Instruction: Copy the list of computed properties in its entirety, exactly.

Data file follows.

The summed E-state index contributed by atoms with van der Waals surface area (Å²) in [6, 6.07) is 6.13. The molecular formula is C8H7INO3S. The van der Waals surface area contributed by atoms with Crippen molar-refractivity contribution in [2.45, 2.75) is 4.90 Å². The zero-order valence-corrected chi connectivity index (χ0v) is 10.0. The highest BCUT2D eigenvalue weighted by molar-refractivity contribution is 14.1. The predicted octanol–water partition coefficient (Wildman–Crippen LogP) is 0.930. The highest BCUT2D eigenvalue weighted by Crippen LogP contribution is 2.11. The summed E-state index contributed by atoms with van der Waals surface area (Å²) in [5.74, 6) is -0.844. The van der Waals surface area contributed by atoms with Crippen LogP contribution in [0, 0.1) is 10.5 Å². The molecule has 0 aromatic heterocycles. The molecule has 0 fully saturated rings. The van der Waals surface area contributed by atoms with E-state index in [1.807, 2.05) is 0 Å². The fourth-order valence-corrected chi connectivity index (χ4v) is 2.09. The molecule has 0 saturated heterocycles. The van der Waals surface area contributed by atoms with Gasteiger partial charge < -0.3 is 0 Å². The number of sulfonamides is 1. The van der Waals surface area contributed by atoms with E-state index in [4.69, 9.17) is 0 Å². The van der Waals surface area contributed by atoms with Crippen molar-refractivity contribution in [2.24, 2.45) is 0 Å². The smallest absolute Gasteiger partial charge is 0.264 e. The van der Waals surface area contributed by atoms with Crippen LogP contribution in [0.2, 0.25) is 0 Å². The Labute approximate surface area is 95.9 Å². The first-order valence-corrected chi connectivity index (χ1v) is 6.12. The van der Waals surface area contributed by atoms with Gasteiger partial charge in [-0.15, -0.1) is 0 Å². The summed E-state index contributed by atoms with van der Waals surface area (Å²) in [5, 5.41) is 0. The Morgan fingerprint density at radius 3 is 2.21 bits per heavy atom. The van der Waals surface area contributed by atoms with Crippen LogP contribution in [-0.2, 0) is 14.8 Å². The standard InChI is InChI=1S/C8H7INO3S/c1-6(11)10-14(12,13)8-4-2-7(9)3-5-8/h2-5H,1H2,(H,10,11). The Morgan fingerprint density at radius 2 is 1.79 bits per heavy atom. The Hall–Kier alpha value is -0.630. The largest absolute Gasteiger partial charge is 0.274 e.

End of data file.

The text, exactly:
The summed E-state index contributed by atoms with van der Waals surface area (Å²) in [6, 6.07) is 6.13. The molecular formula is C8H7INO3S. The van der Waals surface area contributed by atoms with Crippen molar-refractivity contribution in [2.45, 2.75) is 4.90 Å². The zero-order valence-corrected chi connectivity index (χ0v) is 10.0. The highest BCUT2D eigenvalue weighted by molar-refractivity contribution is 14.1. The predicted octanol–water partition coefficient (Wildman–Crippen LogP) is 0.930. The highest BCUT2D eigenvalue weighted by Crippen LogP contribution is 2.11. The summed E-state index contributed by atoms with van der Waals surface area (Å²) in [5.74, 6) is -0.844. The van der Waals surface area contributed by atoms with Crippen LogP contribution in [0, 0.1) is 10.5 Å². The molecule has 0 aromatic heterocycles. The molecule has 0 fully saturated rings. The van der Waals surface area contributed by atoms with E-state index in [1.807, 2.05) is 0 Å². The fourth-order valence-corrected chi connectivity index (χ4v) is 2.09. The molecule has 0 saturated heterocycles. The van der Waals surface area contributed by atoms with Gasteiger partial charge < -0.3 is 0 Å². The number of sulfonamides is 1. The van der Waals surface area contributed by atoms with E-state index in [4.69, 9.17) is 0 Å². The van der Waals surface area contributed by atoms with Crippen molar-refractivity contribution in [2.24, 2.45) is 0 Å². The smallest absolute Gasteiger partial charge is 0.264 e. The van der Waals surface area contributed by atoms with Crippen LogP contribution in [0.2, 0.25) is 0 Å². The Labute approximate surface area is 95.9 Å². The first-order valence-corrected chi connectivity index (χ1v) is 6.12. The van der Waals surface area contributed by atoms with Gasteiger partial charge in [-0.15, -0.1) is 0 Å². The summed E-state index contributed by atoms with van der Waals surface area (Å²) in [5, 5.41) is 0. The Morgan fingerprint density at radius 3 is 2.21 bits per heavy atom. The van der Waals surface area contributed by atoms with Crippen LogP contribution in [-0.2, 0) is 14.8 Å². The standard InChI is InChI=1S/C8H7INO3S/c1-6(11)10-14(12,13)8-4-2-7(9)3-5-8/h2-5H,1H2,(H,10,11). The Morgan fingerprint density at radius 2 is 1.79 bits per heavy atom. The Hall–Kier alpha value is -0.630. The largest absolute Gasteiger partial charge is 0.274 e.